The drama in the chamber, already at a peak, took a surreal turn when a man yelled “greedy” while tossing a plate of shaving cream at the 80-year-old Murdoch, prompting his wife, Wendi Murdoch, to leap out of her chair and belt the attacker. The melee forced a temporary suspension of a session watched by millions on both sides of the Atlantic.
It was the first time the Australian-born Murdoch has addressed such a forum, and he often turned to his 38-year-old son, who oversees the company’s British operations, to field questions for him. But he was pressed at times to answer himself — occasionally offering the blunt remarks of a hard-boiled newsman.
Murdoch, for instance, vowed not to resign, saying, “I feel that people I trusted . . . let me down . . . and I think that, frankly, I’m the best person to clean this up.”
More than his son James, who often appeared to shield himself behind legalese, the elder Murdoch said major mistakes had been made by News Corp. in the handling of the scandal — in which the News of the World hacked the phones of thousands of British citizens, including members of the royal family, over the past decade.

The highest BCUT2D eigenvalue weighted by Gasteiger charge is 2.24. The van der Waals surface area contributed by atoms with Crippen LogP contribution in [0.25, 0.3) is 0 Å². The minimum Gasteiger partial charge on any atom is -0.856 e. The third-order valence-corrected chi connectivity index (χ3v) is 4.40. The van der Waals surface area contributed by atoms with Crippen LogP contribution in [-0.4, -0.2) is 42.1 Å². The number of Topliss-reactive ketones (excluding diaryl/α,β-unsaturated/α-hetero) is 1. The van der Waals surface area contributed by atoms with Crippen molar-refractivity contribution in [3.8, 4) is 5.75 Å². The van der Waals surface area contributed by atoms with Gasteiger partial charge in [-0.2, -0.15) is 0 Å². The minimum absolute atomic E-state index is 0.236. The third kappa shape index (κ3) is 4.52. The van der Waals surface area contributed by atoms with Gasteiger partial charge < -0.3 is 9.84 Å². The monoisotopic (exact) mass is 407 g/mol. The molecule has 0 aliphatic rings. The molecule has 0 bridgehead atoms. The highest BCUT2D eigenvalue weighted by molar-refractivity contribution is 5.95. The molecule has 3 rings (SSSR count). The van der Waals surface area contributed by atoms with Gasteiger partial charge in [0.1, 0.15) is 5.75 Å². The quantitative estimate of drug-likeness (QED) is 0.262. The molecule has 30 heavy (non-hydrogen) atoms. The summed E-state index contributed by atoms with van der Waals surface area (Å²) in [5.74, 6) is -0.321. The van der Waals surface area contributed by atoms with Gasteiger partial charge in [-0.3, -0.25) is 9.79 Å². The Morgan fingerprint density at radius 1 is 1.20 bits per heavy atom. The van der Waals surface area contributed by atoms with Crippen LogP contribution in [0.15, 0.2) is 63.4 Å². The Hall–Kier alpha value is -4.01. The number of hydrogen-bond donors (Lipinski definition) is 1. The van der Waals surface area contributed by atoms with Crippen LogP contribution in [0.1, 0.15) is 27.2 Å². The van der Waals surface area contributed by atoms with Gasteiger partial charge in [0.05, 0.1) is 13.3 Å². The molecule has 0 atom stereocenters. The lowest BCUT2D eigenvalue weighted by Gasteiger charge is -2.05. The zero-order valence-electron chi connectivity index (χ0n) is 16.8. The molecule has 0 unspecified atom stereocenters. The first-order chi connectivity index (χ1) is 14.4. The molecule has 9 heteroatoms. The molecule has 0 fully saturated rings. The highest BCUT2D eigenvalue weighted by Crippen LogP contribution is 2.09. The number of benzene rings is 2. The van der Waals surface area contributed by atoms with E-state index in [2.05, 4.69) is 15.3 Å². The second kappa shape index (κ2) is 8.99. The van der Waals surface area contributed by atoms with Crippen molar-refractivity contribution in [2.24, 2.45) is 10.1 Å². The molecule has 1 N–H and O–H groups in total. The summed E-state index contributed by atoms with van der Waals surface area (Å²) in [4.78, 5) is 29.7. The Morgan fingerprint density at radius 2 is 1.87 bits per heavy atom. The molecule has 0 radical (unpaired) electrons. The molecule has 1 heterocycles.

“There were people in the company which were apparently guilty, and we have to find them and we have to deal with them,” Murdoch said at one point.
“I didn’t know, I’m sorry. . . . News of the World was 1 percent of our company.”
Throughout the proceedings, Murdoch insisted that he was not informed about key developments in the scandal. He said, for example, that he did not know about legal settlements with phone-hacking victims in excess of $1 million and dating to 2008 — settlements that British lawmakers suggested were made to keep a lid on the scandal.
He also said he was unaware that in 2009, the same select committee he was appearing before had accused British executives at News Corp. of having “collective amnesia” about alleged widespread use of phone hacking at the tabloid.
“I don’t know who made that particular charge. I haven’t heard that,” he said. “You’re really not saying amnesia. You’re really saying lying.”
Others testify at hearing
Nevertheless, father and son mounted a rigorous defense of the company’s response to wrongdoing and mismanagement at News International, News Corp.’s British division, saying the company moved as fast as it could as details came to light. Murdoch said, for example, that he decided to close the 168-year-old News of the World after revelations that the tabloid had interfered in the investigation of Milly Dowler, a schoolgirl abducted and killed in 2002, by hacking into her phone. That hacking case, reported in the Guardian two weeks ago, exploded the long-festering scandal.